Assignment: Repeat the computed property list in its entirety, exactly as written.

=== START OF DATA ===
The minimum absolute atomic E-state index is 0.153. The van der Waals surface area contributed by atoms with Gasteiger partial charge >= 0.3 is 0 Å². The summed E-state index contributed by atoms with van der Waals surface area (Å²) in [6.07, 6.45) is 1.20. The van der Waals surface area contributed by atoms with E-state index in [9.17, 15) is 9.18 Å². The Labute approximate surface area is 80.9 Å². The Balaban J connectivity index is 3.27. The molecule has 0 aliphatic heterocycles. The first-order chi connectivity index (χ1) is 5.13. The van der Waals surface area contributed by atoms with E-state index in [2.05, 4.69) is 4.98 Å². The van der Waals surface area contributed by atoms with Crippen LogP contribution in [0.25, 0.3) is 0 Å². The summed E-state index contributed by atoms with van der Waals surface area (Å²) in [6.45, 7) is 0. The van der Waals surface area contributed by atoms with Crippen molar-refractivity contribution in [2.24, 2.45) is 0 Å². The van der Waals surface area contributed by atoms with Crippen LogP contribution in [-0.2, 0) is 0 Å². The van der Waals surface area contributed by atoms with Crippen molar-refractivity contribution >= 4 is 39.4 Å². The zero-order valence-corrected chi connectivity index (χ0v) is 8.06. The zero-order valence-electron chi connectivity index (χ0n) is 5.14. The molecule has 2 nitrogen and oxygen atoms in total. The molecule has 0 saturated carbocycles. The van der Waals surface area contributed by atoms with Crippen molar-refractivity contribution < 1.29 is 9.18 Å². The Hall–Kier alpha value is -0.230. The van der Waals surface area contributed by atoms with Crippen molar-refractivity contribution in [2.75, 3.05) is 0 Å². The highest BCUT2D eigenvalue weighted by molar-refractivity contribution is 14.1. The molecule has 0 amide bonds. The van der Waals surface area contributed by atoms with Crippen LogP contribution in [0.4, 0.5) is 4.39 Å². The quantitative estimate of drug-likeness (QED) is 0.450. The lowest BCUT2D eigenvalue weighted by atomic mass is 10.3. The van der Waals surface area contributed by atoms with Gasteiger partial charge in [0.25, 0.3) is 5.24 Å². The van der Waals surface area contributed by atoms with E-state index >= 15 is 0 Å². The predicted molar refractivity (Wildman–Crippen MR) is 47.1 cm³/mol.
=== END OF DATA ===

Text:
The minimum absolute atomic E-state index is 0.153. The van der Waals surface area contributed by atoms with Gasteiger partial charge >= 0.3 is 0 Å². The summed E-state index contributed by atoms with van der Waals surface area (Å²) in [6.07, 6.45) is 1.20. The van der Waals surface area contributed by atoms with E-state index in [9.17, 15) is 9.18 Å². The Labute approximate surface area is 80.9 Å². The Balaban J connectivity index is 3.27. The molecule has 0 aliphatic heterocycles. The first-order chi connectivity index (χ1) is 5.13. The van der Waals surface area contributed by atoms with E-state index in [2.05, 4.69) is 4.98 Å². The van der Waals surface area contributed by atoms with Crippen LogP contribution in [0.25, 0.3) is 0 Å². The summed E-state index contributed by atoms with van der Waals surface area (Å²) in [6.45, 7) is 0. The van der Waals surface area contributed by atoms with Crippen molar-refractivity contribution in [2.24, 2.45) is 0 Å². The van der Waals surface area contributed by atoms with Crippen LogP contribution in [-0.2, 0) is 0 Å². The van der Waals surface area contributed by atoms with Crippen molar-refractivity contribution >= 4 is 39.4 Å². The zero-order valence-corrected chi connectivity index (χ0v) is 8.06. The zero-order valence-electron chi connectivity index (χ0n) is 5.14. The molecule has 2 nitrogen and oxygen atoms in total. The molecule has 0 saturated carbocycles. The van der Waals surface area contributed by atoms with Crippen molar-refractivity contribution < 1.29 is 9.18 Å². The Hall–Kier alpha value is -0.230. The van der Waals surface area contributed by atoms with Crippen molar-refractivity contribution in [2.75, 3.05) is 0 Å². The highest BCUT2D eigenvalue weighted by molar-refractivity contribution is 14.1. The molecule has 0 amide bonds. The van der Waals surface area contributed by atoms with Crippen LogP contribution in [0.4, 0.5) is 4.39 Å². The quantitative estimate of drug-likeness (QED) is 0.450. The lowest BCUT2D eigenvalue weighted by atomic mass is 10.3. The van der Waals surface area contributed by atoms with Gasteiger partial charge in [0.25, 0.3) is 5.24 Å². The van der Waals surface area contributed by atoms with E-state index >= 15 is 0 Å². The predicted molar refractivity (Wildman–Crippen MR) is 47.1 cm³/mol.